As parents we need to be careful in what we subliminally teach. I just read a great article, I’ll get back to you on what it’s called, about the transference of fears and insecurities. It noted how if something related to intimacy created a fear in a child, that child as a parent later would demonstrate fearful our avoidance tactics when relating to their children, who would then become parents…… It’s noticing the cycle that starts the stopping, that’s what I’m trying to do, notice. Hopefully I can be helpful to others along the way!

      Liked by 1 person

      • Randstein

        09/08/2015 at 13:34

        It really is very important. I want to be very mindful of this. We never know how our actions program responses in our children. Thank you for sharing your story in such an illuminating way.

        Liked by 1 person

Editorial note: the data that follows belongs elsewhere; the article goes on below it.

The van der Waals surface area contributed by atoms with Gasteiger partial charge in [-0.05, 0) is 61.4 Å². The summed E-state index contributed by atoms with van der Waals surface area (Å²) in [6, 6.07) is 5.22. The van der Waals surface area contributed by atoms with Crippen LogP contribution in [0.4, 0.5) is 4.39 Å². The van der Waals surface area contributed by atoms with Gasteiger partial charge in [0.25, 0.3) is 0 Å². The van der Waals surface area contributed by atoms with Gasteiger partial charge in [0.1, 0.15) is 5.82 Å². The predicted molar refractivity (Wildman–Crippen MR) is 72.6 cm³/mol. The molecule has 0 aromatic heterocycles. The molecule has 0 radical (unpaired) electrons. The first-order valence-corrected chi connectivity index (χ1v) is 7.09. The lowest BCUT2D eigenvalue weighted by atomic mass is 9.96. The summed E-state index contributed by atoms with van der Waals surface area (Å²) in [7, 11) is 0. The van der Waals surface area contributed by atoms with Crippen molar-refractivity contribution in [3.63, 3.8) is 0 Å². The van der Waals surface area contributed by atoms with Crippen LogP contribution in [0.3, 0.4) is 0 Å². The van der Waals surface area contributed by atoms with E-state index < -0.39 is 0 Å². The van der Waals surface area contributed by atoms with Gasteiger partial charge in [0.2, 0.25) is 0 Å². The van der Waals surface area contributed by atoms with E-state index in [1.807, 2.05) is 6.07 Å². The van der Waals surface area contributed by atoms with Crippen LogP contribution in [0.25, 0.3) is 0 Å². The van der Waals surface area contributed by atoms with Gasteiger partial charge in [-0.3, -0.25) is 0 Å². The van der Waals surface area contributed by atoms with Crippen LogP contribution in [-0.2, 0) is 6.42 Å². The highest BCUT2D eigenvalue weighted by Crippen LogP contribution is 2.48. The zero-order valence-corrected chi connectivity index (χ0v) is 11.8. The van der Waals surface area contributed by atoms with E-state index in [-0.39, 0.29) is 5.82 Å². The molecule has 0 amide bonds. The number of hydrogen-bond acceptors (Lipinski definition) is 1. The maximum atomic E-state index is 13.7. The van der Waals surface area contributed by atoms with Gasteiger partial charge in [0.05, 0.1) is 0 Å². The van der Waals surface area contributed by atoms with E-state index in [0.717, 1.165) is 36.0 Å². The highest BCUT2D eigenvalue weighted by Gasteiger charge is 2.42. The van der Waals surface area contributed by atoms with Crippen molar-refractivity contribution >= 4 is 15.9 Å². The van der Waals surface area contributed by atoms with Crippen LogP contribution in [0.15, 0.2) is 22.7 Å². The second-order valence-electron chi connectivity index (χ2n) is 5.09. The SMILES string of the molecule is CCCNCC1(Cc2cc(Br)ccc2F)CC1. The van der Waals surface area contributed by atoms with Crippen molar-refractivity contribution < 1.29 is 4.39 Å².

4. tracymartin

    17/08/2015 at 21:13

    Really great piece. As adults, sometimes we wonder why it “bugs” us when people touch us like they have a license to. They “mean no harm” by it, but still, it is annoying. Thanks for breaking it down for the “touchers” to understand what they are really doing and the “touched’ to begin to feel okay to feel annoyed by it and to say so…

    Liked by 1 person

    • Ms McKahsum

      18/08/2015 at 06:38

      Thank you Tracy. I’m working hard on figuring out where it all starts so we can try and work at the root. Those of us who are groomed as children, rarely have it “bug” us, and even more don’t know that we should, our how to say, “stop”.
      Those that truly mean no harm, have no problem when asked to stop. Those that are testing for victim-ability, will start with the justifications and telling us it’s our fault for being too sensitive, etc.
      Once we understand the tests, we can start steering clear.


  5. tracymartin

    19/08/2015 at 19:45

    I agree 100%. It just sometimes takes a long time for some of us to learn the difference between a “test” and real affection and intimacy. Like you indicated in your article…